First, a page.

ð Detour GHIZER VALLEY, SHANDUR AND CHITRAL
It is a mere 2 hour drive to Hunza, which is lovely after the amazing but car-heavy last few days. There are several stops on the way to break the journey. The best is probably at a sign designating part of the old Silk Road, which is clearly visible in the mountains on the other side of the river.
And if you turn around, you have a great view over Rakaposhi (7.788 meter). Of course if the weather allows it! From here, you can also cross the bridge into the Naltar valley, which even hosts a ski resort!
ð Detour NALTAR VALLEY
When entering the Hunza Valley, you can see the difference with previous days. The valley is lush and green, and is famed for its fruit orchards (especially apricots and apples, depending on the season).
Visit the Altit Fort, the oldest in the region, and which provides excellent views over the Hunza river and valley. Stunning! For those in fear of heights, do not look over the fort walls.
I can suggest the Serena Altit Fort Residence for the night’s stay. The Serena is not located inside the fort, like in Shigar, but in a charming restored building just below the fort, which counts a few rooms in a fruit orchard. I found this Serena not as comfortable and beautiful as some other Serena properties – it is clearly still under development – but it is nonetheless good and clean.
An alternative is the Hard Rock Hotel in Duikar, which occupies a superb location overlooking the Hunza valley. Whether you stay here or not, make sure to visit Duikar Hill for sunset. Seeing the sun sink below the mountains catching the last rays of light over the valley is simply magical
Walk or drive to Karimabad to visit the magnificent Baltit Fort. Younger but far larger than the Altit Fort, the Baltit Fort occupies a fantastic location overlooking the valley. Take the tour, as it really provides insightful information about local history and culture!
The steep winding road to Baltit Fort is lined with tourist shops all selling more-or-less the same things: gemstones, scarves, wooden statues, and jewelry. Some objects are really beautiful! But make sure to compare prices in a few different shops, as Westerners are routinely overcharged.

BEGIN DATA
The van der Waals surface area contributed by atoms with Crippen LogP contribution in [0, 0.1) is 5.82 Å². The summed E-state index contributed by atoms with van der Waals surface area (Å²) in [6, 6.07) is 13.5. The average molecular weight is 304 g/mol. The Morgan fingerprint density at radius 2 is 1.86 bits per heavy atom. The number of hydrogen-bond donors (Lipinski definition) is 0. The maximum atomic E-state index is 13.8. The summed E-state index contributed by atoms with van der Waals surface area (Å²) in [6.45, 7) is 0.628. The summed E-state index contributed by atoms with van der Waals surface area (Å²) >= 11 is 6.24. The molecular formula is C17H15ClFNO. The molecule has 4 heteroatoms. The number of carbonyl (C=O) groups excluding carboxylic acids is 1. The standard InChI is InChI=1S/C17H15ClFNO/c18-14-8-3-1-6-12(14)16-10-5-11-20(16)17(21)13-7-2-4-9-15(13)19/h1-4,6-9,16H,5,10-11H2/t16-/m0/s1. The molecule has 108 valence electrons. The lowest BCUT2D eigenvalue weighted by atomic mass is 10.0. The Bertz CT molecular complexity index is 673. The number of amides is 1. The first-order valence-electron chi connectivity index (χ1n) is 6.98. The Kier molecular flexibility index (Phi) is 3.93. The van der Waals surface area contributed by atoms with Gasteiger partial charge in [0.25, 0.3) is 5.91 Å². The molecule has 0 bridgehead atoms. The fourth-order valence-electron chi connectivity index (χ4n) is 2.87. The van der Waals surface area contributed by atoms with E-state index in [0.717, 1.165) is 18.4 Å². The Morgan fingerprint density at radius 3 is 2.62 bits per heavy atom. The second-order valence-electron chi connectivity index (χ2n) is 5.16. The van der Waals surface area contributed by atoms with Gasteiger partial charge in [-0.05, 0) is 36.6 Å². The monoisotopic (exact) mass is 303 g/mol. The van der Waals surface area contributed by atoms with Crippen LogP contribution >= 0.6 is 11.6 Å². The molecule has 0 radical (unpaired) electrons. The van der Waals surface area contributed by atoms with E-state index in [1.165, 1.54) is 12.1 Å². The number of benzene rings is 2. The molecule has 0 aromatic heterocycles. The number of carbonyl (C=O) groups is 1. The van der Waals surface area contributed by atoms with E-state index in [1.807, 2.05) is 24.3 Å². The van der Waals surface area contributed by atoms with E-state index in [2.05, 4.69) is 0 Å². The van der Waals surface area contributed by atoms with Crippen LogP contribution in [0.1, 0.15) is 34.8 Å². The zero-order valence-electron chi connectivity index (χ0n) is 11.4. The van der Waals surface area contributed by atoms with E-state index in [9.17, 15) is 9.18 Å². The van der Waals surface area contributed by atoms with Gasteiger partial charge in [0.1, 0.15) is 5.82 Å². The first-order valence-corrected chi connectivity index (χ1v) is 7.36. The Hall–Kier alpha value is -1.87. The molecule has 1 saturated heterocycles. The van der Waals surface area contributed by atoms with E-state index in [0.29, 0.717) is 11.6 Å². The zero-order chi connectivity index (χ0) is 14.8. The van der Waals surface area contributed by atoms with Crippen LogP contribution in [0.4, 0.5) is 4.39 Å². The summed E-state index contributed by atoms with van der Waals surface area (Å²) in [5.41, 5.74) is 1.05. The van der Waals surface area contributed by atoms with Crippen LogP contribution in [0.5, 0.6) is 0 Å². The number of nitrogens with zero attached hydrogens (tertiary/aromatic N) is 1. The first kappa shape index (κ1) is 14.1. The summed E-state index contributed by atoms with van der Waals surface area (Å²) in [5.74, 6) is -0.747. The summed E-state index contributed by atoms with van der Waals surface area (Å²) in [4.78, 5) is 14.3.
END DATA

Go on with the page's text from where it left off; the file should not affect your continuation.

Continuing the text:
Have lunch in one of Hunza’s many good restaurants, such as Wild Thyme, which used to be an Islamabad favorite until the owners decided to locate back to Hunza in 2020. Hunza fish and chips might sound plain and boring, but it is very, very tasty. Do try a dessert, they are all excellent!
During the afternoon, drive up the Karakoram Highway to the Attabad Lake, which was formed in 2010 after a landslide blocked the river and submerged villages and roads under water.
The Chinese have built several tunnel sections here bypassing the disappeared road, in-between providing magnificent views over the lake. Go for a swim or ride a jetski if you’re up for it!
The Cultural Museum in Gulmit is worth a brief visit, but the Hossaini Suspension Bridge (known as the most dangerous bridge in the world!) is a must-stop. From the parking lot, you walk down for 10 minutes to reach the rickety-looking bridge. Daredevils will love this – try to cross to the other side! But don’t worry, no accidents have happened here (yet!).
There are two options for the night. The finest (and most expensive!) option is the Luxus Hunza Attabad Lake Resort. The wooden cabins are nice, and the views of the lake are fantastic through the wall-high windows, but is it really worth the price…?
A better option in my view is the Borith Lake Resort, 5-10 minutes over an unpaved road from the KKH. Basic but fine rooms have nice terraces with excellent views over the hidden Borith Lake. Walk around it in around one hour.